2. Disturbances in metabolism such as diabetes and rickets. Severe dental caries accompanies rickets, and teeth develop slowly or not at all in children afflicted with this disease. The cause is lack of vitamin C,* which is found only in raw food, being destroyed by heat. The mysterious fact that rickets occurs most often in children in very poor or very wealthy families is explainable in view of these facts. The child in the poor home gets too little of all foods, while the child in the rich family gets only cooked or sterilized foods and has less access to the kitchen, where other children are getting raw foods occasionally at least.
3. The third result of lessening or cessation of endocrine function is disturbance to organic function, including mental activity. Dr. Berman of Columbia University in his book A Study of the Glands of Internal Secretion in Relation to the Types of Human Nature states: “The internal secretions constitute and determine much of the inherited powers of the individual and their development. They control physical and mental growth and all of the metabolic processes of fundamental importance. A derangement of their functions, causing an insufficiency, an excess, or an abnormality, upsets the entire equilibrium of the body, with transforming effects upon the mind and the organs [resulting]. In short, they control human nature, and whatever controls them, controls human nature”. Dr. Berman shows that the temperament of an individual is determined by the relative activity of different glands of internal secretion.
To summarize then: dental caries are due to a vitamin-deficient diet, starving the endocrines, which are then unable to secrete sufficient of the germicidal ferments to prevent dental caries or other infectious disease. And the presence of a systemic infection sets up a vicious circle, since the hyperactivity of the endocrines in fighting the disease makes the vitamin starvation more acute, such starvation being the original cause of susceptibility to the infection.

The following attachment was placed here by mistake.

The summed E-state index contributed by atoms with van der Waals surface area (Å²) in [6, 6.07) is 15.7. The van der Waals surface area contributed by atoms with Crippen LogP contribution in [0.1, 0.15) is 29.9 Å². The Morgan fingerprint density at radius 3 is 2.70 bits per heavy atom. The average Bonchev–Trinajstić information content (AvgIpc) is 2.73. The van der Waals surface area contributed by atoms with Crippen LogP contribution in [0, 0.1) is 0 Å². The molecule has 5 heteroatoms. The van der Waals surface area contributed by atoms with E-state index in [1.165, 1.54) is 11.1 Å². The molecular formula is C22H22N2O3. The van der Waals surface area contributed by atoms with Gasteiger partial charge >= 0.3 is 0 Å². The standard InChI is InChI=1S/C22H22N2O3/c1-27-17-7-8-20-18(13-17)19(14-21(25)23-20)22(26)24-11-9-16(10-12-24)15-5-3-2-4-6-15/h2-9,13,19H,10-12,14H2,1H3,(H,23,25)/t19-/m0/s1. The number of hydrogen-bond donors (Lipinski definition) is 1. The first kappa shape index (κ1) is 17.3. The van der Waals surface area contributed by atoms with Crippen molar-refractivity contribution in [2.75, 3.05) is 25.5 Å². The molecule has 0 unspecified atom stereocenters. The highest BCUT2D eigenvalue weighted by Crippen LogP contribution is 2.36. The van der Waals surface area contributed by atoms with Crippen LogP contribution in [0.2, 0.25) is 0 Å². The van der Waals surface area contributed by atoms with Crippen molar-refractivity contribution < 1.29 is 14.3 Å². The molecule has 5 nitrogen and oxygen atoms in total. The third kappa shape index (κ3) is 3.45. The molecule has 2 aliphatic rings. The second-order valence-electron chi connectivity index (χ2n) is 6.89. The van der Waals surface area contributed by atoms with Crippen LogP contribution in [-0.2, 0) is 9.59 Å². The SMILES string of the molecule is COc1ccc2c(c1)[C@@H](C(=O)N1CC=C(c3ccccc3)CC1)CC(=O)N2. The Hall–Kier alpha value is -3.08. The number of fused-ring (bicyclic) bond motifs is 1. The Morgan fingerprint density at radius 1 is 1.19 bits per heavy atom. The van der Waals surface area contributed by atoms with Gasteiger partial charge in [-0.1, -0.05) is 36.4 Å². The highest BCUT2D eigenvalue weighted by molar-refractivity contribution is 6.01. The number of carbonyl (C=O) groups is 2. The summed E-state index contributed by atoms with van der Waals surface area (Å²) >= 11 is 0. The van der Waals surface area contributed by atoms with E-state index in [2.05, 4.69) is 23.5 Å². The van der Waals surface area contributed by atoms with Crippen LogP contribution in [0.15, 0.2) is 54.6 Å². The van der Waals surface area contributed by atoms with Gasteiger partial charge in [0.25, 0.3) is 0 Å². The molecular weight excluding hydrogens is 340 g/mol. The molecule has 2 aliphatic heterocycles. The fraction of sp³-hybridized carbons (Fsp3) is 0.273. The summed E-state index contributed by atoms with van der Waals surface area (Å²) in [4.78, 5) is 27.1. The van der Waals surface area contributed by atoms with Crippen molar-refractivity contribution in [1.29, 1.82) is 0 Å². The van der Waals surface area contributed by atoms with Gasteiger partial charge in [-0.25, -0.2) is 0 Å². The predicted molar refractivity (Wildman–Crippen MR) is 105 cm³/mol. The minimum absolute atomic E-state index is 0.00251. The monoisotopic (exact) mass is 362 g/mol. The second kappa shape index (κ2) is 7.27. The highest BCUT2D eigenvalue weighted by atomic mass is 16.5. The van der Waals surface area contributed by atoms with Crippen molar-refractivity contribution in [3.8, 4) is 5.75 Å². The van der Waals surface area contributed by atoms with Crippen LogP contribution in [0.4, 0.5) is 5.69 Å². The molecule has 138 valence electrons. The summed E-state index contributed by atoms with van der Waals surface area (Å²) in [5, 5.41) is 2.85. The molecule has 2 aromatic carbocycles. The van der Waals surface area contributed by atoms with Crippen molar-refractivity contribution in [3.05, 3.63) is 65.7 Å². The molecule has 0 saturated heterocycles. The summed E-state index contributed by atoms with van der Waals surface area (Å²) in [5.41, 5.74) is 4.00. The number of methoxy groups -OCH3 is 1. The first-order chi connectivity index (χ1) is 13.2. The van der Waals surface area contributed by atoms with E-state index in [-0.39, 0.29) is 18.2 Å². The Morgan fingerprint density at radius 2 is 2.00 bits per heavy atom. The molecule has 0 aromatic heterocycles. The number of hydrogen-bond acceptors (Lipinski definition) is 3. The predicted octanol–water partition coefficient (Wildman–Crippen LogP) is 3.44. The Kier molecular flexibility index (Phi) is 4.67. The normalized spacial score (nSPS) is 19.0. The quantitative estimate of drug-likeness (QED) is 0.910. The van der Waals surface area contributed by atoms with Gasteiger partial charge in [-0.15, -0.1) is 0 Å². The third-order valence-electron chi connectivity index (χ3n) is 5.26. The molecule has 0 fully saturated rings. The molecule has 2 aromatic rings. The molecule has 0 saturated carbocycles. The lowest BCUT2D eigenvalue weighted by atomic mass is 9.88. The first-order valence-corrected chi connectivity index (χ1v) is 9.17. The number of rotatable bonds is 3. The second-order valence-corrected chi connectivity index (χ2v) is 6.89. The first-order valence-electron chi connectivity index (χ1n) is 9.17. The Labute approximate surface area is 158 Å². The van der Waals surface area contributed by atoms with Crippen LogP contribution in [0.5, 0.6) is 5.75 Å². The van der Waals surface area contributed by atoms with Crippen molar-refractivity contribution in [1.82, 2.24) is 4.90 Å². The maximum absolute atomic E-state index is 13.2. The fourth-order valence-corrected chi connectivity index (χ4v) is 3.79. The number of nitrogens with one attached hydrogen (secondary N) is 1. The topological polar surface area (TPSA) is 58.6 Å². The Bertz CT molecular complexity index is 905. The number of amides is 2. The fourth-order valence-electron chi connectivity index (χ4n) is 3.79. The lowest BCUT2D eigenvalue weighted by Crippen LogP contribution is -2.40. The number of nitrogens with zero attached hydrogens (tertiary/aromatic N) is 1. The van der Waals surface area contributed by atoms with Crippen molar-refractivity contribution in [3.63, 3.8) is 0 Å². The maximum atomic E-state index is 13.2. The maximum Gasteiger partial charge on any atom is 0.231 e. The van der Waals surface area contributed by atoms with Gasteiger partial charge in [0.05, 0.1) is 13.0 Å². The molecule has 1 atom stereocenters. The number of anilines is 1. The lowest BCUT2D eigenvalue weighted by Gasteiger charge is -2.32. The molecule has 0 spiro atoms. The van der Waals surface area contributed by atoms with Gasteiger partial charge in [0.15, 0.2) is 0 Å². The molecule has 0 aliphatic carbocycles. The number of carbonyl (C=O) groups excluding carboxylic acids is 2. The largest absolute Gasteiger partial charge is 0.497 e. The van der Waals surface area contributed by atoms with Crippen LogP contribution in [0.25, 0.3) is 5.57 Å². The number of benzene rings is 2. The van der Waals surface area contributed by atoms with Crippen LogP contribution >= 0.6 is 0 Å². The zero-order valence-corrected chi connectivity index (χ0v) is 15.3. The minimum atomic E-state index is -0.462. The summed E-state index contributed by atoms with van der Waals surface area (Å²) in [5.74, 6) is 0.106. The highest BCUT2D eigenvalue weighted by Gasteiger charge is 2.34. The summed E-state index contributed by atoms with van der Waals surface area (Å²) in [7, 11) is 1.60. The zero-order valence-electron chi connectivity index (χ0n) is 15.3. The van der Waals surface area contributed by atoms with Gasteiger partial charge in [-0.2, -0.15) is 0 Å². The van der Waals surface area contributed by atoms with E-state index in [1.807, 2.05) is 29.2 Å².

*Vitamin D was just being established as another factor in rickets when this was written.^
By Royal Lee, DDS. December 1923. Reprinted by the Lee Foundation for Nutritional Research; year of reproduction unknown.
—Howe. “Dental Caries.” Dental Cosmos, pages 921–929, August 1920.
—Editorial. Dental Cosmos, pages 836–839, August 1921.
—Howe. “Studies on the Effect of a Vitamine Deficient Diet on the Teeth.” Dental Cosmos, pages 1086–1092, November 1921.
—Pollina. “Endocrinodontia.” Dental Cosmos, pages 218–223, February 1922.
—Sajous. “Endocrine Glands and Dental Nutrition and Caries.” Dental Cosmos, pages 702–713, July 1923.
—Sajous. The Internal Secretions and the [Principles] of Medicine, 4th edition, volume 1, pages 696–699, 713–715, .
—Talbot. “Late Researches on Interstitial Gingivitis.” Dental Cosmos, pages 795–803, August 1921.
—Editorial: “Endocrinology.” The Dental Digest, pages 183–184, March 1922.
Reprint No. 30A
Lee Foundation for Nutritional Research, Milwaukee 3, Wisconsin
Printed in U.S.A.
Note: Lee Foundation for Nutritional Research is a nonprofit public-service institution chartered to investigate and disseminate nutritional information. The attached publication is not literature or labeling for any product, nor shall it be employed as such by anyone. In accordance with the right of freedom of the press guaranteed to the Foundation by the First Amendment of the U.S. Constitution, the attached publication is issued and distributed for informational purposes.